Think of the most plaguing issues that jeopardize college completion: student debt, family crisis, substance abuse, limited of resources, or lack of enthusiasm.
The inspiring Nelson Mandela warned, “There is no passion to be found in settling for a life that is less than the one you are capable of living.” Instead of focusing on what careers equate to the most financial success, we should seek out the ones we are most passionate about.
What’s something you could do happily every day for the rest of your life? Everyone knows the jaded saying, “if you pick a job you love, you’ll never work a day in your life.” But currently in our economy, is this a feasible option or a distant dream?
Too often, students pursue careers that are ill-fit and their happiness becomes practically volatile through lack of gratification. We should attempt to find a balance between the two.
A college education in today’s society is no longer an opportunity, but an apparent path to a successful life. Growing up, my parents never questioned “if” I would go to college, but only questioned “where?” I was first an ESL teacher, but now I’m going back to school to study medicine, as this field will ensure a steady salary.
STEM (Science, Technology, Engineering, Math) degrees are said to make the most money, but many of these students pursuing these fields aren’t doing it for themselves. Choice of major directly correlates to total income. That being said, it does not mean you cannot be a successful performing artist or a failing computer engineer. It’s all relative.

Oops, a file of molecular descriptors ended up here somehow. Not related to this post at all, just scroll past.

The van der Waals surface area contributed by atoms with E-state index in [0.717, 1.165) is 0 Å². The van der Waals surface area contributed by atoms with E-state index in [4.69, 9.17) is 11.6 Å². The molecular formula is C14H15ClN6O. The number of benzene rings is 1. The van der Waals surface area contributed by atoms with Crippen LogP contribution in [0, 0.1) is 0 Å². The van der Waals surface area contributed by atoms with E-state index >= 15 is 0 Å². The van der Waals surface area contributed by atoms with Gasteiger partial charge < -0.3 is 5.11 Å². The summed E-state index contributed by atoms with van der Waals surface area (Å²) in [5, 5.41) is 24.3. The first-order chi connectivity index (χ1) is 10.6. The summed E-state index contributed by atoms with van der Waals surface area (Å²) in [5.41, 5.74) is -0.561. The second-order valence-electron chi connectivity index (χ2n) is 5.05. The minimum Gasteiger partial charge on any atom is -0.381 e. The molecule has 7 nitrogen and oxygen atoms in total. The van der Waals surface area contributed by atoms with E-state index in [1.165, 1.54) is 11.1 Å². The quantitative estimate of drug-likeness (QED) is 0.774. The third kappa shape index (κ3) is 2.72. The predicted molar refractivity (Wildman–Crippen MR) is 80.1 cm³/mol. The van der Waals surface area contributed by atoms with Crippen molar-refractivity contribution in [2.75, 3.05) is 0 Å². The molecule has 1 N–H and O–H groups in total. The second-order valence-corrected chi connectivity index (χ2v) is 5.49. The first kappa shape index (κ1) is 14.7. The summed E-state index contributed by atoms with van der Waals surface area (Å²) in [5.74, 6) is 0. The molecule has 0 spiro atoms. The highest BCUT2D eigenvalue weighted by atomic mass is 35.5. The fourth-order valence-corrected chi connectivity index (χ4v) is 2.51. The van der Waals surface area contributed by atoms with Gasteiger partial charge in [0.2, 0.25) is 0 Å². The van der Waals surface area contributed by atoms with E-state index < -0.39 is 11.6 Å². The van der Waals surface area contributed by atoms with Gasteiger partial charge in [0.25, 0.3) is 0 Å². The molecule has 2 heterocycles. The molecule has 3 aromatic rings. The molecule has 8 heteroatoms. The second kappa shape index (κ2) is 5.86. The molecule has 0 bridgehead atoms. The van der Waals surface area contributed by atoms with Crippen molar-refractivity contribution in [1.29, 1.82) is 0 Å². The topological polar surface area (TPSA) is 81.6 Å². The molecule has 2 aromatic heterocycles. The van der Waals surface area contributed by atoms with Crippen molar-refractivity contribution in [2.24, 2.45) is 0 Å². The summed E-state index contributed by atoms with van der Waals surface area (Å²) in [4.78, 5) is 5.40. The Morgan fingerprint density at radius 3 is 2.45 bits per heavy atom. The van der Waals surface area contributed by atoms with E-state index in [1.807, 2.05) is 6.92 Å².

The average STEM major makes over $100,000 a year after graduation, with job offers practically falling at their feet. Only 5.6% of all college students major in these fields, and so it’s understandable why these fresh graduates have an easy run in comparison to their peers.
NPR states “… it can take 6-12 months for Liberal Arts majors to find a job in their field”. But according to Forbes magazine, people with some of the highest paying jobs in the States, used a Liberal Arts degree as a stepping stone into law school.
Students are admitted to law school from almost every academic discipline. David Skorton of Forbes discovered, “A study by a Chicago State University professor bears this out: the top ten majors with the highest acceptance rates for law school include philosophy, anthropology, history and English. Both organizations advise prospective applicants to choose majors that interest and challenge them, work hard for excellent grades, develop their research and writing skills and make the most of the opportunities that come their way.”
On the other side, Olu Sanya’s report titled, “STEM Majors vs. Liberal Arts: Making Financial Sense of Your Major” covers the success or struggle of particular majors. STEM majors are coming up short in today’s economy in the U.S. and are in high demand. Whereas, Liberal Art majors are in surplus and thus have more trouble finding solidarity after graduation. If we are urged to go into fields we have little interest in, what inevitable personal collapses can one expect ten years down the road?